I just broke a 120mm computer fan in name of science and now I'm pissed; can anyone explain why this doesn't work? :

enter image description here

The battery should create a potential difference across the motor, causing the fan to spin up, right?


closed as off-topic by akhmeteli, David Z Sep 22 '13 at 16:06

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firstly, you hooked up the red wire to negative and the black wire to positive--you got it backwards.

secondly, computer fans operate at 12V, so you are short of several batteries. with luck, some fans might start spinning at 7V .

  • $\begingroup$ Would it not spin very slowly however? $\endgroup$ – Shaun Wild Sep 22 '13 at 14:21
  • $\begingroup$ Also, if I spin the fan itself, will it create a PD? $\endgroup$ – Shaun Wild Sep 22 '13 at 14:22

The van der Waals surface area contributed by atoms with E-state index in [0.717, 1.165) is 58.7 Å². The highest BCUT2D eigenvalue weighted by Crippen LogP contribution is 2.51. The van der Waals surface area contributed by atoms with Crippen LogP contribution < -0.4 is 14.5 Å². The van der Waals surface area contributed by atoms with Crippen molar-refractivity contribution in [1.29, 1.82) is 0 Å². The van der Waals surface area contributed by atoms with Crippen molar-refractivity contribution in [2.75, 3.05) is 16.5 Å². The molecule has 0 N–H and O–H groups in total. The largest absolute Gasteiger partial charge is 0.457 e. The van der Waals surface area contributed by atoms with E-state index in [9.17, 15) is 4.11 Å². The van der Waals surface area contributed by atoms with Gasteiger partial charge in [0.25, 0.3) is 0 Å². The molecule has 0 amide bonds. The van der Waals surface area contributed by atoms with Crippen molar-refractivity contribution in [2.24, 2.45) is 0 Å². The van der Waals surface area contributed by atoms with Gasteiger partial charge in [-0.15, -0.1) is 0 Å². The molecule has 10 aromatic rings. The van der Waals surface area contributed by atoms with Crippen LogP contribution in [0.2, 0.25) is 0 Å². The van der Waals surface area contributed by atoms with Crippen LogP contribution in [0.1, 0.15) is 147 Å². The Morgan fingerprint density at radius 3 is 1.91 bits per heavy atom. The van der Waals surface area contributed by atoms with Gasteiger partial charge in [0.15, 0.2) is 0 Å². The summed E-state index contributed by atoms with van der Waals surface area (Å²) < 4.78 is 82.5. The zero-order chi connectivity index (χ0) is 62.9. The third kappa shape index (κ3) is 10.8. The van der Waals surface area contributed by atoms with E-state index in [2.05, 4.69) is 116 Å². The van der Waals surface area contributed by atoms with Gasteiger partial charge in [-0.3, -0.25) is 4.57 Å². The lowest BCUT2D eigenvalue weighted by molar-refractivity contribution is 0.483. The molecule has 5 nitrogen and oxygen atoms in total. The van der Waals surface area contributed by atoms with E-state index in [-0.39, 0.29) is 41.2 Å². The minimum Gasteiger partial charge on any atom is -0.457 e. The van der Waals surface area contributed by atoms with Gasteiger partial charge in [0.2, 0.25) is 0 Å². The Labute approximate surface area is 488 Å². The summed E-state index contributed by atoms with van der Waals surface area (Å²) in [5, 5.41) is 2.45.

• $\begingroup$ the magnetic force produced from such a low EMF is surely not sufficient to overcome the inertia of the fan blades. but if you spun the blades manually, you might find that they spin for a while longer than if a battery wasnt hooked up at all--but with only 1.5V i'm doubtful it will be perceptible. $\endgroup$ – gregsan Sep 22 '13 at 14:27
  • $\begingroup$ what about my other question? $\endgroup$ – Shaun Wild Sep 22 '13 at 14:41
  • $\begingroup$ see the 4 coils inside the rotor? those are in series, and connect to the controlling electronics with 2 wires. you need to tap those two if you want to use the fan as a generator--you cant use the red and black wires as those are inputs to the electronics. $\endgroup$ – gregsan Sep 22 '13 at 14:41

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